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Pros: Features a multilingual (English, Mandarin, Spanish) library of leveled, voiced texts with detailed teacher dashboard. Activities focus on reading, listening, speaking, and writing.
Cons: Ability to assign stories and Lexile levels is limited. More limited book selection compared to other book platforms.
Bottom Line: This is a good specialized program for small-group instruction, especially for ELLs, with a great teacher dashboard and a pedagogical approach informed by research.
StoryWorld will work especially well for small-group instruction of English learners, and could be used either in person or in a remote setting. The interactive books and activities will keep students engaged, and the quizzes at the end of each story reinforce vocabulary, reading, and listening skills. Leveled stories and word books allow for differentiation between readers, but the downside is that the stories cannot be assigned independently. In small groups, however, teachers can get students working on the books that'll benefit them most and give students help when they need it individually or as a group. Teachers will want to check in on the dashboard regularly to track both individual students' progress and whole-class progress and to complete evaluations of student work. StoryWorld's dashboard is a real strength and can help teachers identify particular words or books that students are struggling with as well as skills that could use some further development. This could lead to some additional work in StoryWorld, or to lesson plans or activities outside of StoryWorld.
StoryWorld offers 80-plus bilingual ebooks in English, Spanish, and Mandarin. To get students signed up, teachers add students' names individually through the dashboard and then share a link out so that students can access the site. Students select their name from a drop-down and then immediately begin working in the program.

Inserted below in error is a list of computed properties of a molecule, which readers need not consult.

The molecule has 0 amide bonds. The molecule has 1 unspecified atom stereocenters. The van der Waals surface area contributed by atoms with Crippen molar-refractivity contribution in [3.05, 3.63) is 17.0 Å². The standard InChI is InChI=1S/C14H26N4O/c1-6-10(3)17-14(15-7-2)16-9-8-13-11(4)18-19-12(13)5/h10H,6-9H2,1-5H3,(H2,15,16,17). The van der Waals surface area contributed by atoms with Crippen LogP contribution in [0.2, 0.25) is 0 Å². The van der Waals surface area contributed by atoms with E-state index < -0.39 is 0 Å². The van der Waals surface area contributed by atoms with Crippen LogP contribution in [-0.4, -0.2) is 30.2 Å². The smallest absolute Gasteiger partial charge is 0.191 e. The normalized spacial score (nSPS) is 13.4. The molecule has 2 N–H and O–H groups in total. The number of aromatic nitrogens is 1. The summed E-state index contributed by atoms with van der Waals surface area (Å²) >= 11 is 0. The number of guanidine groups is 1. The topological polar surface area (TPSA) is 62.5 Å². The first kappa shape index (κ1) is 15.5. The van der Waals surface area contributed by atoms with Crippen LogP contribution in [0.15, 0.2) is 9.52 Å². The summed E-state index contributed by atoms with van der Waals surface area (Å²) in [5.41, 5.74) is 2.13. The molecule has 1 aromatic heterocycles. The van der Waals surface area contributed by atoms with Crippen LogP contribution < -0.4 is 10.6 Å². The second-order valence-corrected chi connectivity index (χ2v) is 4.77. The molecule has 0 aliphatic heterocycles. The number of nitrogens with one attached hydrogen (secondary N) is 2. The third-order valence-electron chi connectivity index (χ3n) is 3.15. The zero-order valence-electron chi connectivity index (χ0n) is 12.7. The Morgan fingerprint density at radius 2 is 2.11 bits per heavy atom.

Every word (or phrase) in the ebooks is clickable, so students repeat confusing words or phrases in whatever two languages they're working with. When they click on words, they hear native speakers read the story aloud, and there's an option to switch between languages, even in the middle of a story. After completing an ebook, students complete comprehension questions and activities that measure depth of knowledge, inferences, and opinions. Students can also record their responses, which are later available in the teacher dashboard, giving teachers additional data for assessment and the design of appropriate intervention strategies. StoryWorld encourages parents to read alongside their kids at home, whether or not they're fluent in the language.
Each story includes six colorful worksheet activities (available in English, Spanish, and Mandarin) that reinforce core vocabulary with games and written practice. Flash cards with words and pictures can be used for vocabulary practice or a concentration game, and worksheets offer manipulative activities.
StoryWorld is a solid approach for helping English language learners developing vocabulary and comprehension skills. Stories are available at five different Lexile levels, and each offers consistent, self-paced learning with immediate feedback and useful audio assistance (with actual voices). It's unique and useful that students can switch between two languages to help them comprehend texts and assessments. On the teacher side of things, the easy-to-use dashboard tracks data on comprehension for vocabulary, listening, and reading. It goes beyond the surface-level tracking most other dashboards offer, showing teachers which words were clicked for help by the students, giving individualized information for lessons. Teachers can also see this data for a whole class. This is helpful for designing supplemental lessons. Like the dashboard, the quizzes also offers a nice step up from simple comprehension checks. Students are asked to record themselves retelling the story and also to respond in writing to a prompt. Teachers then can evaluate this work. This pushes the learning beyond raw comprehension, allowing students to demonstrate learning through different modes of expression.
There are some drawbacks, though, especially when StoryWorld is compared to broader reading programs. The library of stories is limited, and teachers can't assign books at specific Lexiles. Furthermore, while students do get feedback, more contextual, specific feedback on incorrect answers would be nice. This is a reading program that tackles very specific readers and their needs, so in that sense, some of these drawbacks are likely a cost of the focus on other benefits that StoryWorld provides (like fully voiced audio by native speakers). With that in mind, this is a specialized reading program that'll be just the thing certain educators need, while others may find it a little lacking as a comprehensive reading solution.